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Are Endocrine Disrupting Chemicals and Your Gut Biome the Reasons Why You are Fat?

 

         

 

About  35 percent of American adults battle with obesity.

When we think of getting fat, most of us blame the conventional calories in/calories out theory.

If you have tried to lose weight by manipulating  the above equation but have failed,  you might want to consider two other factors:

  1. Your gut biome
  2. Endocrine Disrupting Chemicals (AKA- EDCs or Obesogens)

 

 

Your Gut Biome

Your gut flora is affected by your environment, diet and lifestyle choices. If your microbiome is thrown out of balance, dysbiosis results, which can result in a number of illnesses or conditions, with obesity being one of them.

Some Common Causes of Dysbiosis

Refined carbohydrates Genetically engineered (GE) foods Agricultural chemicals, such as herbicides and pesticides. Glyphosate
Conventionally raised meats and other animal products Gluten Drugs such asAntibiotics

Proton pump inhibitors(Acid blockers)

NSAIDs

Chlorinated and/or fluoridated water Stress Pollution

 

Lean microbes

Scientists took gut microbes from 4 sets of human twins in which one was lean and the other obese, and then introduced the microbes of each twin into different groups of mice and observed weight and metabolic changes in the mouse groups when fed the same diet.

Mice populated with microbes from a lean twin stayed slim, whereas those given microbes from an obese twin quickly gained weight.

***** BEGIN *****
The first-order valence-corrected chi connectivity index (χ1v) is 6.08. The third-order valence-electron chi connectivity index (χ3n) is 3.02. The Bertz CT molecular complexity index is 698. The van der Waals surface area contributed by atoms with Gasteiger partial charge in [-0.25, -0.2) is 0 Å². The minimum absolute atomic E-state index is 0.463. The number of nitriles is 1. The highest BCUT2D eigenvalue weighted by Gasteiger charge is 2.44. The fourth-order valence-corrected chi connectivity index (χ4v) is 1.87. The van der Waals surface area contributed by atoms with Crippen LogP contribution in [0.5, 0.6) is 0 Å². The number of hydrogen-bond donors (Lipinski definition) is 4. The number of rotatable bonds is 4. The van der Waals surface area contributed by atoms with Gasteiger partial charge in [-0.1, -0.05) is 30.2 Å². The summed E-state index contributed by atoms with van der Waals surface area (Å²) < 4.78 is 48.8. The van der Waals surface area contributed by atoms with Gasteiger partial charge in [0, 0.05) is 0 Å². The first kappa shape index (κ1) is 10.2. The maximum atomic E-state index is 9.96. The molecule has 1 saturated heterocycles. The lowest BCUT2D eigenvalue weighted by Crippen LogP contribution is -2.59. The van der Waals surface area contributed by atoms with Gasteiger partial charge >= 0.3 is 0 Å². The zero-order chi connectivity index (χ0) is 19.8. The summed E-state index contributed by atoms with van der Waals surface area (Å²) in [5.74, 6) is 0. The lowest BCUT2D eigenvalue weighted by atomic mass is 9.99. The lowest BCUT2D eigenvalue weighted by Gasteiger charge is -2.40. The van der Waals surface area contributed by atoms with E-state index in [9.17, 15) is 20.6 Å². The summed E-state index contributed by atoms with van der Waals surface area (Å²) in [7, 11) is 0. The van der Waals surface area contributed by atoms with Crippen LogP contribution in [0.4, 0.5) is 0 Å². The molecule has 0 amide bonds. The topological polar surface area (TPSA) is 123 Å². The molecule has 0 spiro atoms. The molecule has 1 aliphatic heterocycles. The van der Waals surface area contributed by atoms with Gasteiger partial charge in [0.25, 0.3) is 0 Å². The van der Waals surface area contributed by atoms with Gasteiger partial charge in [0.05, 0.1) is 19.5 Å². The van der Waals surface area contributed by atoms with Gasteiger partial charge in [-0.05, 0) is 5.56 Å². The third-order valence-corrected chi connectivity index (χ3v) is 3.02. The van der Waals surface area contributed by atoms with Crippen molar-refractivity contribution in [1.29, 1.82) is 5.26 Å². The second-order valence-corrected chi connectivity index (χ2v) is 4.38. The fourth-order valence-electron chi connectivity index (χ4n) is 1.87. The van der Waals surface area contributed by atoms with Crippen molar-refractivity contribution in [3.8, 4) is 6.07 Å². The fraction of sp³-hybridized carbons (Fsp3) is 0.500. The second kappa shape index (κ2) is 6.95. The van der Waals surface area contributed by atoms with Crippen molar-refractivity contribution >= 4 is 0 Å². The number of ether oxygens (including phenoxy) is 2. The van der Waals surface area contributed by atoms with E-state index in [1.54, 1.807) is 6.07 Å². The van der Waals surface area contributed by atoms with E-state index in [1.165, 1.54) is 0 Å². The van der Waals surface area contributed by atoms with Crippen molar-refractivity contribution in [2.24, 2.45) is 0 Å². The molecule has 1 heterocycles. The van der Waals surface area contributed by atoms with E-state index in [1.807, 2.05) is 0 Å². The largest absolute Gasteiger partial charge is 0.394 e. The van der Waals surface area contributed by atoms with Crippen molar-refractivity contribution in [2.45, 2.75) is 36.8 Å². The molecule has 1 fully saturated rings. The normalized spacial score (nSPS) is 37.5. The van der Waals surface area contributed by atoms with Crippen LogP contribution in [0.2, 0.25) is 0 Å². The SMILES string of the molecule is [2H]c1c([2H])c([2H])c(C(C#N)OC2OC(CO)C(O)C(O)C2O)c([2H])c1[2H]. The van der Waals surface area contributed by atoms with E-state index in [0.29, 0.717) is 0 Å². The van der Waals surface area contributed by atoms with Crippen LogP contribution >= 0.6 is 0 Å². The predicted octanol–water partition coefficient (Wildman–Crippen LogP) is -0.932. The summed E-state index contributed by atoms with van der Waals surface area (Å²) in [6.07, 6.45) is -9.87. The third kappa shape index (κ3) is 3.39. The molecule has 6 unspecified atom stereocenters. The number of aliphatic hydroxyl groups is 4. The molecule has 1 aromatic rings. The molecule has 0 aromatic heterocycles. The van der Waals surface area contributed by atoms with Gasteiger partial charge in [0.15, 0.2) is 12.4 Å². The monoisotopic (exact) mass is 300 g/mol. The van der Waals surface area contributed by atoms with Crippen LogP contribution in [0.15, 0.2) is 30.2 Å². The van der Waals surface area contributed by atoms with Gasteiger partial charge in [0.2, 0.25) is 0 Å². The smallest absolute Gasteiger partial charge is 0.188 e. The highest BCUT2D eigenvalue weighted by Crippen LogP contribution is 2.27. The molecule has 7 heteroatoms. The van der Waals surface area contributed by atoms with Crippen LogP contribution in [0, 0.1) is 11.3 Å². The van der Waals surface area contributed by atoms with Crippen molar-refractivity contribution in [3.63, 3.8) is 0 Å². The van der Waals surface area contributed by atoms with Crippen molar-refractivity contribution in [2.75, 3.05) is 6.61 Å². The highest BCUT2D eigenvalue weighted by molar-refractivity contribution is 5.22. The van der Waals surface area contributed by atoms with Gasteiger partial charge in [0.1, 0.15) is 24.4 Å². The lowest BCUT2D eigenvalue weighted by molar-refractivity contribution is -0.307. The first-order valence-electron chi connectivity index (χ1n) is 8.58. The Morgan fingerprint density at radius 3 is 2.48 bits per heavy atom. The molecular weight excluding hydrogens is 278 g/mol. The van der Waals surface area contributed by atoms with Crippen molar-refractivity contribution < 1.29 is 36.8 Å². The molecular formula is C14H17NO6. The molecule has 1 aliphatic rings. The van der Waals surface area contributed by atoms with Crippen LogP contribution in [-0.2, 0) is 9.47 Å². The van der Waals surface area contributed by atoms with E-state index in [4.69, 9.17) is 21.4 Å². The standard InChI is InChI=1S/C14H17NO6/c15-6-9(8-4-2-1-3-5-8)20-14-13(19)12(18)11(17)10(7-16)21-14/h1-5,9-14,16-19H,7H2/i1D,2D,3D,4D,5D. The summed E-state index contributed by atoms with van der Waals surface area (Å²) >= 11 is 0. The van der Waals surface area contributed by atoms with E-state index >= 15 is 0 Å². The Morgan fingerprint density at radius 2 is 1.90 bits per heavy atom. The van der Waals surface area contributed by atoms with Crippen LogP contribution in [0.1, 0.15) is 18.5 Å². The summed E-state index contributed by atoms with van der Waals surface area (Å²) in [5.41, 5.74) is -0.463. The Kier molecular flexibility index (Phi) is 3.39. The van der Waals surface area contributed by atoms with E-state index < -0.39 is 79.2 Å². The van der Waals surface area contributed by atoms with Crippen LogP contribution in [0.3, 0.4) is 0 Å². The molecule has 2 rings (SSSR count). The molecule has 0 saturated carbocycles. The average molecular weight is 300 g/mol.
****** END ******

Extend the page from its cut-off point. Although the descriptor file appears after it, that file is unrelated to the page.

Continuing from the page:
The “lean” and “obese” microbes had different measurable effects on the body’s metabolism.

The researchers were curious about the impact that a typical American diet would have on these obesity-fighting microbes, so repeated the experiment feeding the mice a diet high in saturated fats and low in fruits and vegetables.

On the high-fat diet, the lean mice’s bacteria weren’t able to colonize in the obese mice, and the mice developed obesity.

These results show that expanding gut microbe diversity can help improve health and weight loss when done in conjunction with a balanced diet.  i.e. eating a healthy diet encourages microbes associated with leanness to become incorporated into the gut microbiome.

 

 

Endocrine Disrupting Chemicals (AKA- Obesogens)

There is growing interest in the possible health threat posed by endocrine-disrupting chemicals (EDCs). EDCs are substances in our environment, food, and consumer products that interfere with hormone biosynthesis, metabolism, or action, resulting in a deviation from normal homeostasis and reproduction.

Endocrine disruptors have effects on reproduction, cancer, neuroendocrinology, thyroid, metabolism, obesity, and the cardiovascular system.

Numerous studies implicate EDCs as a significant concern to public health due to their effect on estrogenic, androgenic,and thyroid hormones as well as  stress hormones and  neurotransmitters.

EDCs represent a broad class of molecules such as organochlorinated pesticides and industrial chemicals, plastics and plasticizers, fuels, and many other chemicals that are present in the environment or are in widespread use.

How many EDCs  are you exposed to every day?

http://www.ewg.org/research/dirty-dozen-list-endocrine-disruptors

 

References

http://www.nih.gov/researchmatters/october2012/10012012antibiotic.htm

 

http://www.nih.gov/researchmatters/march2010/03152010bacteria.htm

 

http://www.ncbi.nlm.nih.gov/pmc/articles/PMC3005328/

 

About the Author

Dr. Geoff LecovinNaturopathic Physician/Chiropractor/Acupuncturist/Certified Strength and Conditioning Specialist/Corrective Exercise Specialist/Performance Enhancement Specialist/Certified Sports Nutritionist/View all posts by Dr. Geoff Lecovin

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